A pithy turn of phrase, a quip engendering insight, all these linguistic devices are the tools of smarter men (and women) than I.
Philosophy, for the most part, is not easy. It is not easy because of the hours spent frustrated by misunderstanding, or, as is more often the case, a sense of not understanding what the hell it is that you are reading. In the end, I must add, it is an experience for which one is better off for having.
With the afore written in mind and as good evidence of my point, I want to address the notion of clarity in writing philosophy.
Some might argue there is, in fact, a lack of clarity in the very enterprise of philosophy. Is this true? Perhaps, for philosophy is inherently abstruse. After all, the ideas we are grappling with are difficult.
Yet, is it their importance that renders these questions difficult, or is it their difficulty that makes them important? I think one could argue it is, in fact, both, and for that very reason, it is important for those engaged in the articulation of these difficult questions, to make certain the answers are accessible to as many inquisitive minds as possible.
If philosophers, through wordiness, simply add to the abstruseness of their project, thus taking important questions and making them impenetrable, philosophy, turns into the “quibbling of vain men” (and women).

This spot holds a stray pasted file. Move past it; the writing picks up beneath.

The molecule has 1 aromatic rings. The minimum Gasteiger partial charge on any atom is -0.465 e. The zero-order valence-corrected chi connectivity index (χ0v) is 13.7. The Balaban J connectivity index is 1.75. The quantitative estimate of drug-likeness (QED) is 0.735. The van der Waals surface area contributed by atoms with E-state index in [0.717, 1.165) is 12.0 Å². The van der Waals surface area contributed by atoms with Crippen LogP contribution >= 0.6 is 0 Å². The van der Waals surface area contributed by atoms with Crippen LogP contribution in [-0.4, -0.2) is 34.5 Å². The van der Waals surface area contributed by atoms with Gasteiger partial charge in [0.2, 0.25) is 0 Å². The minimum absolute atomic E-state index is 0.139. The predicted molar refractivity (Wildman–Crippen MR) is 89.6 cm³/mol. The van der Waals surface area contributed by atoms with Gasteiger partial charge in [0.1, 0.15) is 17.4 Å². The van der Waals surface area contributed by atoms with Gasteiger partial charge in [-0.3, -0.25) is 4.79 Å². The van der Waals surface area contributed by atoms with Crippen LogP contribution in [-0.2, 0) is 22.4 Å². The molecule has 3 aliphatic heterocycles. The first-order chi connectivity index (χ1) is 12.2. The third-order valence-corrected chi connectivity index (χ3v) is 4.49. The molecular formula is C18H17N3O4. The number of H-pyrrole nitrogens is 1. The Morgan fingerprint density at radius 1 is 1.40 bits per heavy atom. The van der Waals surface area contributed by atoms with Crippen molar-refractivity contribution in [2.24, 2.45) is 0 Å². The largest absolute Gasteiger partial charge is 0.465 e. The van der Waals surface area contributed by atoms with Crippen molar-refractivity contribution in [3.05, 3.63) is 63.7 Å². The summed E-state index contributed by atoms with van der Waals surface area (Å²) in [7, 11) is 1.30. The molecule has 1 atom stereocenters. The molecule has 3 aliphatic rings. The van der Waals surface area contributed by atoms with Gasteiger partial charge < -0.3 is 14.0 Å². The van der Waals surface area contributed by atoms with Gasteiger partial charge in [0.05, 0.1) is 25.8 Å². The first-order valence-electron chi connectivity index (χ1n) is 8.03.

Having said all that, and in such a way as to highlight my very point, I want to ask the following question: Is misunderstanding the fault of the reader or the writer? Is clarity, merely comprehension? Or is understanding, “given” through the art of eloquence? This goes to the heart of a pedagogical dilemma: how do we get knowledge from the page to the heart?
Is it the duty of a writer to forge understanding by presenting difficult ideas in plain English, even at the risk of cogency? Or is it up to the reader to lift up, so to speak, their intellectual arsenal, in order to encounter first hand the wisdom hidden behind the words? These questions seem important ones to me, for freedom from suffering is at stake here.
If philosophy is to be important to future generations, it must be important for future generations. It must speak to them in such a way as to seem important, even when difficult. For it is only when we see them doing of philosophy as important to the community, important to the future of persons, that we will be interested in investing in its comprehension. Therefore, I believe, clarity is dependent on both reader and writer.
Writers should strive for clarity at every turn. Making certain, to the best of his or her ability, what is said is as clear as it might be. This means, using the language (up to a point) of the day. Indeed, if your writing does not “speak” you run the risk of becoming the intellectual equivalent of a drunken shadow-boxer ranting at passers-by.
Yet, readers of philosophy, too, have a responsibility to do some heavy lifting to bring meaning from the page. To borrow something of a Heideggerian turn of phrase: To bring understanding to Understanding is to bring being to Being.